‘Yesterday’: Re-learning The Beatles

By Tom Von Malder | Sep 28, 2019
Photo by: Universal Studios Home Entertainment Himish Patel, left, and musician Ed Sheeran star in "Yesterday."

Owls Head — Yesterday (Universal, Blu-ray or standard DVD, PG-13, 116 min.). Jack Malik has a conundrum. As a struggling musician going nowhere, he suddenly finds out that he is the only one who remembers The Beatles and their songs, which he starts performing. However, if he chooses worldwide fame, he will not be true to himself and he may lose the girl he has loved all his life.

The film’s concept is simple, but brilliant: Some unknown event causes a blackout during which everyone’s memories of The Beatles are wiped out, along with Oasis (“Naturally,” says Jack), Coca-Cola, cigarettes and Harry Potter, but Jack has been knocked unconscious during the event and thus his memories are spared. He then starts playing The Beatles’ songs, passing them off as his own. The joy of the film, other than characters one really roots for, is that it captures the wonder of when the viewer actually first encountered these songs, each a pop gem.

The screenplay was written by Richard Curtis (TV’s four “Blackadder” series and “The Vicar of Dibley,” films “Love Actually,” “Mamma Mia! Here We Go Again”), based on a story by Jack Barth (TV’s “The Fabulous Picture Show).” Jack’s early career and rise to fame is loosely based on singer-songwriter Ed Sheeran, Curtis says in the extras, and it turns out that Sheeran has a large role in the film, playing himself, someone who sees Jack’s potential. The director was Danny Boyle, who brought home an Oscar for directing “Slumdog Millionaire” 10 years ago.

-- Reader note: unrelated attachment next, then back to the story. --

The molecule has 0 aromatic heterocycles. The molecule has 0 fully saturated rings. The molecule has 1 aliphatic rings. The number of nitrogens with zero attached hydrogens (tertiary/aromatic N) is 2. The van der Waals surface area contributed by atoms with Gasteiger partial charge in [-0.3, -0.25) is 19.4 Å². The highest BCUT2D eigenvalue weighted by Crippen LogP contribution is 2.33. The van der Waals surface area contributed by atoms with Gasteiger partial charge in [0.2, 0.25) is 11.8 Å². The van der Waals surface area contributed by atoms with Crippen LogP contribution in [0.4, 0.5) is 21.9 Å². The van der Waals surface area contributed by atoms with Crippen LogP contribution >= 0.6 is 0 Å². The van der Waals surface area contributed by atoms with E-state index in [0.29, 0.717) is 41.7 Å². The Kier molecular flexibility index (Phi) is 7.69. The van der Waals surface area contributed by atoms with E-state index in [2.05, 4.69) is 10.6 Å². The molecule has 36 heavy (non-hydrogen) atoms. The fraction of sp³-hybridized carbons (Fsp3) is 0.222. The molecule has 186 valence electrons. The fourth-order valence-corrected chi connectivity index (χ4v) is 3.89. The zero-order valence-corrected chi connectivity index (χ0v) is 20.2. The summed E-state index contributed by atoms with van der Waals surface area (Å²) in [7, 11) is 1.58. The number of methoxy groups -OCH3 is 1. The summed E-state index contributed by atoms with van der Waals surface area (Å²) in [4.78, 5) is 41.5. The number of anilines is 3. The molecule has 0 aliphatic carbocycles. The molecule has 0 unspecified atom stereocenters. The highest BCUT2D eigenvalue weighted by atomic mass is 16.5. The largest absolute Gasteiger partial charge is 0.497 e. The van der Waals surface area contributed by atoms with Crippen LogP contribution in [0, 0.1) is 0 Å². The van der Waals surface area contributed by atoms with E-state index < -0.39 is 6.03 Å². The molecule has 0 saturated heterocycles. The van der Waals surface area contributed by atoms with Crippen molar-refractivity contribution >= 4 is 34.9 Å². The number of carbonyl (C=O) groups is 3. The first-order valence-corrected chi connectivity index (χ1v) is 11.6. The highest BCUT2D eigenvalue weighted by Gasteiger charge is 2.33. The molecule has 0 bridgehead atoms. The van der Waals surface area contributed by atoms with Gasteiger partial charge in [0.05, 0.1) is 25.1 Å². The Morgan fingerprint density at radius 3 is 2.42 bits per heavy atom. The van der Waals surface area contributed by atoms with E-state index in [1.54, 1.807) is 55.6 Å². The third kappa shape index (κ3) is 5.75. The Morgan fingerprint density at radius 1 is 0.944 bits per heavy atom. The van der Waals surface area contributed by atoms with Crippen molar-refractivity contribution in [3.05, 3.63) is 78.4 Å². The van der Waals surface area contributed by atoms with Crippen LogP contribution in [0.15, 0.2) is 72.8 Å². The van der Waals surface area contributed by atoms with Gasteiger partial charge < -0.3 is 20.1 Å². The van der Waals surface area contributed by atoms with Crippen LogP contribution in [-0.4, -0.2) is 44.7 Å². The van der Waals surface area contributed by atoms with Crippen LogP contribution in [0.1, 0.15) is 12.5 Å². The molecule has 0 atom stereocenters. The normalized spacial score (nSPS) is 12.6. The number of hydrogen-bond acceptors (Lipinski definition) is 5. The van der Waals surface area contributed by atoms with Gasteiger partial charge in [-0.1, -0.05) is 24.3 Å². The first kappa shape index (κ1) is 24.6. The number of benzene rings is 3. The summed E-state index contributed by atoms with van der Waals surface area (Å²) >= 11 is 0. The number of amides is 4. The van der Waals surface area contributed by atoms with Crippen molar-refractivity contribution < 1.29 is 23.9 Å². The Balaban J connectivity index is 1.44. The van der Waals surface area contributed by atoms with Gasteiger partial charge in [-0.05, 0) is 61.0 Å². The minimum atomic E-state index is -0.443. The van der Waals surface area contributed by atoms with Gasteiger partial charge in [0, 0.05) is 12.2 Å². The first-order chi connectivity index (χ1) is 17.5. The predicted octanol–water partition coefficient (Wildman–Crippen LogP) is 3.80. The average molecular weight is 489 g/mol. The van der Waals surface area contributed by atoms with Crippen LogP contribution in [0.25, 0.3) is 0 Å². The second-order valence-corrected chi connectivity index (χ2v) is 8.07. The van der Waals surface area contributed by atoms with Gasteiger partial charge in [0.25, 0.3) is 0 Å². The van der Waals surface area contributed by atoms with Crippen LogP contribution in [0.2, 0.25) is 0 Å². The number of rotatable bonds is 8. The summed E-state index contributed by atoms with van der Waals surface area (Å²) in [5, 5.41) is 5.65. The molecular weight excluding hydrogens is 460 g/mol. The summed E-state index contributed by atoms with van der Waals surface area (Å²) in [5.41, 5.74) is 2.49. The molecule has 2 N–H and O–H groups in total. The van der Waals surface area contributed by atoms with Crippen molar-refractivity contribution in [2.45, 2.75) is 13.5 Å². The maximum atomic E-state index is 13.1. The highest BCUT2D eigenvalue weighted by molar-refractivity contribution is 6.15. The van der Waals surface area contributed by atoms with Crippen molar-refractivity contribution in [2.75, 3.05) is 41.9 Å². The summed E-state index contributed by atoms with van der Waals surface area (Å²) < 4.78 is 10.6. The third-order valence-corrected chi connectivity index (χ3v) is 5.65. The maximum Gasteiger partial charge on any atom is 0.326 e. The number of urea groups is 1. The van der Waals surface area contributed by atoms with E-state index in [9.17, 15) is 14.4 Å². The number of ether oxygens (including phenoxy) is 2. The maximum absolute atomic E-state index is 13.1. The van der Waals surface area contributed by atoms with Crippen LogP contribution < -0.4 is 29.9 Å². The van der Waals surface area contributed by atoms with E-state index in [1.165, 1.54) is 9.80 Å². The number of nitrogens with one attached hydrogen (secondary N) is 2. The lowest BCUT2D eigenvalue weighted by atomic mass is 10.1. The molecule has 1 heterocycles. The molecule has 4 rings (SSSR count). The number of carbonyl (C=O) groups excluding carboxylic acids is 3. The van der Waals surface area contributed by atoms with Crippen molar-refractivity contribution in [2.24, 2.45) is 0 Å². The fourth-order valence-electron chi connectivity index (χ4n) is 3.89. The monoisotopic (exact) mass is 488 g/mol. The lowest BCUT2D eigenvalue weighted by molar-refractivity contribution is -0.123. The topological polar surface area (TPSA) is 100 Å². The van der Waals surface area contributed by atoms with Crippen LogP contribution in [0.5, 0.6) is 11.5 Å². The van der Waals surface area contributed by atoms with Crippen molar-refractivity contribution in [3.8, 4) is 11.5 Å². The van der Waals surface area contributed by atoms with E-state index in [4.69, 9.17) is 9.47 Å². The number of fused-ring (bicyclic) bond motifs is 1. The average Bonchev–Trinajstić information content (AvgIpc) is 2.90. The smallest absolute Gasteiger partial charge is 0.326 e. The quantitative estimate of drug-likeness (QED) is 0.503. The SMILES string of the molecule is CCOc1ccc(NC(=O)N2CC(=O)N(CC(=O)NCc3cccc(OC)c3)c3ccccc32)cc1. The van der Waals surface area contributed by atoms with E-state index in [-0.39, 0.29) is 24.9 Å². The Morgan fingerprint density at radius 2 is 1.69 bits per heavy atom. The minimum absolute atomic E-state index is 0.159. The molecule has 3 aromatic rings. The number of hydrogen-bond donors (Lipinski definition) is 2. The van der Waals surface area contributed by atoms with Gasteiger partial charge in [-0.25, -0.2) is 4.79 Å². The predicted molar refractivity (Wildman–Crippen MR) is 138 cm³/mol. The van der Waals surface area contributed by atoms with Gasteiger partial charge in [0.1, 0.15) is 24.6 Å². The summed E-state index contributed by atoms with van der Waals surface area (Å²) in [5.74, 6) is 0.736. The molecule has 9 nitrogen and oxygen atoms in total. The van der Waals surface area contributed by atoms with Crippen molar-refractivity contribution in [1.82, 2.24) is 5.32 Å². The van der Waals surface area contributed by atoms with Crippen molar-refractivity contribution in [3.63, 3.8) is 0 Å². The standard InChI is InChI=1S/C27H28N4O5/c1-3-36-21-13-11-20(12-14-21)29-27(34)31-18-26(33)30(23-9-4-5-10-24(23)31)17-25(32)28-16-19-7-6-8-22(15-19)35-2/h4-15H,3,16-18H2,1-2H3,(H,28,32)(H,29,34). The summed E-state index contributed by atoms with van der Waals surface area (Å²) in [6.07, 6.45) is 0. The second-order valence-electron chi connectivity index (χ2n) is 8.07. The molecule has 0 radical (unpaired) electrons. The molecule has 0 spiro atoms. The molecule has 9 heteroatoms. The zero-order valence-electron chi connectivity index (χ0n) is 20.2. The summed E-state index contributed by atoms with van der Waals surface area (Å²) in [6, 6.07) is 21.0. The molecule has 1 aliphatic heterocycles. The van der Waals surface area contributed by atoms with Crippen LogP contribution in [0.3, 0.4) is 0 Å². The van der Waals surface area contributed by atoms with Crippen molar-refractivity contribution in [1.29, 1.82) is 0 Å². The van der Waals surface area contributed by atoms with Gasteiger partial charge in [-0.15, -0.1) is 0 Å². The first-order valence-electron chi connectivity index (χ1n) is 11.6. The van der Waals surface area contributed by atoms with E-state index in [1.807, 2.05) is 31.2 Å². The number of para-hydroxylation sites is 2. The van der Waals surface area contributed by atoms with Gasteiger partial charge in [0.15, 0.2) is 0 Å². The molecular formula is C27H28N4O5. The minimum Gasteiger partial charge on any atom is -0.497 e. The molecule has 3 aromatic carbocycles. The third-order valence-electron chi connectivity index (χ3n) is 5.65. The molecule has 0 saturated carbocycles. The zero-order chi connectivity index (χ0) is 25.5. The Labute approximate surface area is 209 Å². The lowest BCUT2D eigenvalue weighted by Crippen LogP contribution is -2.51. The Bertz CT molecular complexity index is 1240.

This was the first feature film for star Himish Patel (TV’s “EastEnders”), who does his own singing and guitar and piano playing in the film – usually in front of the camera and not on a prerecorded track. His best friend and early manager is Ellie Appleton, played by Lily James (“Mamma Mia! Here We Go Again,” “Baby Driver”). Ellie obviously is crushing on Jack, but it takes him a while to realize his love for Ellie. When Jack is given a guitar for his birthday and he starts playing The Beatles’ “Yesterday,” he thinks his friends are joking when they do not recognize the song. Since Jack can sing and play, and mostly knows The Beatles’ lyrics, he realizes performing and recording the songs can lead to stardom.